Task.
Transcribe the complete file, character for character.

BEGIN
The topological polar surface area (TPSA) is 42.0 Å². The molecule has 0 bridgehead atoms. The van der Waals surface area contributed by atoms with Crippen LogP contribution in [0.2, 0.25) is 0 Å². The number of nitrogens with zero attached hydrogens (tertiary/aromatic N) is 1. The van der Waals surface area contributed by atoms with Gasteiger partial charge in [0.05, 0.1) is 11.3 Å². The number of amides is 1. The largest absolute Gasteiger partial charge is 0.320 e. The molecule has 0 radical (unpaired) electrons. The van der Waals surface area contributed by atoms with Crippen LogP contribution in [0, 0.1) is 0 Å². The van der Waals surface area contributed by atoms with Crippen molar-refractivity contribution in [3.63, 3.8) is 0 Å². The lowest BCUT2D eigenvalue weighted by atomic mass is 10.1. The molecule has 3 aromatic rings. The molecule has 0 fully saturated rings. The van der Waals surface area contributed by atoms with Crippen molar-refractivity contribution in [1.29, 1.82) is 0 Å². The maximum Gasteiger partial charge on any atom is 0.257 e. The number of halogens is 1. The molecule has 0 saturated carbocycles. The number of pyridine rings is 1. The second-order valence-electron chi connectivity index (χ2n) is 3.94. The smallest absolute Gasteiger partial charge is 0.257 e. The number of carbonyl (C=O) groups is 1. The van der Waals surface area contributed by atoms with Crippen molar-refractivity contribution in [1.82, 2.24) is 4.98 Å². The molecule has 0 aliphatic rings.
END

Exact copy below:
The topological polar surface area (TPSA) is 42.0 Å². The molecule has 0 bridgehead atoms. The van der Waals surface area contributed by atoms with Crippen LogP contribution in [0.2, 0.25) is 0 Å². The number of nitrogens with zero attached hydrogens (tertiary/aromatic N) is 1. The van der Waals surface area contributed by atoms with Gasteiger partial charge in [0.05, 0.1) is 11.3 Å². The number of amides is 1. The largest absolute Gasteiger partial charge is 0.320 e. The molecule has 0 radical (unpaired) electrons. The van der Waals surface area contributed by atoms with Crippen LogP contribution in [0, 0.1) is 0 Å². The van der Waals surface area contributed by atoms with Crippen molar-refractivity contribution in [3.63, 3.8) is 0 Å². The lowest BCUT2D eigenvalue weighted by atomic mass is 10.1. The molecule has 3 aromatic rings. The molecule has 0 fully saturated rings. The van der Waals surface area contributed by atoms with Crippen molar-refractivity contribution in [1.29, 1.82) is 0 Å². The maximum Gasteiger partial charge on any atom is 0.257 e. The number of halogens is 1. The molecule has 0 saturated carbocycles. The number of pyridine rings is 1. The second-order valence-electron chi connectivity index (χ2n) is 3.94. The smallest absolute Gasteiger partial charge is 0.257 e. The number of carbonyl (C=O) groups is 1. The van der Waals surface area contributed by atoms with Crippen molar-refractivity contribution in [1.82, 2.24) is 4.98 Å². The molecule has 0 aliphatic rings.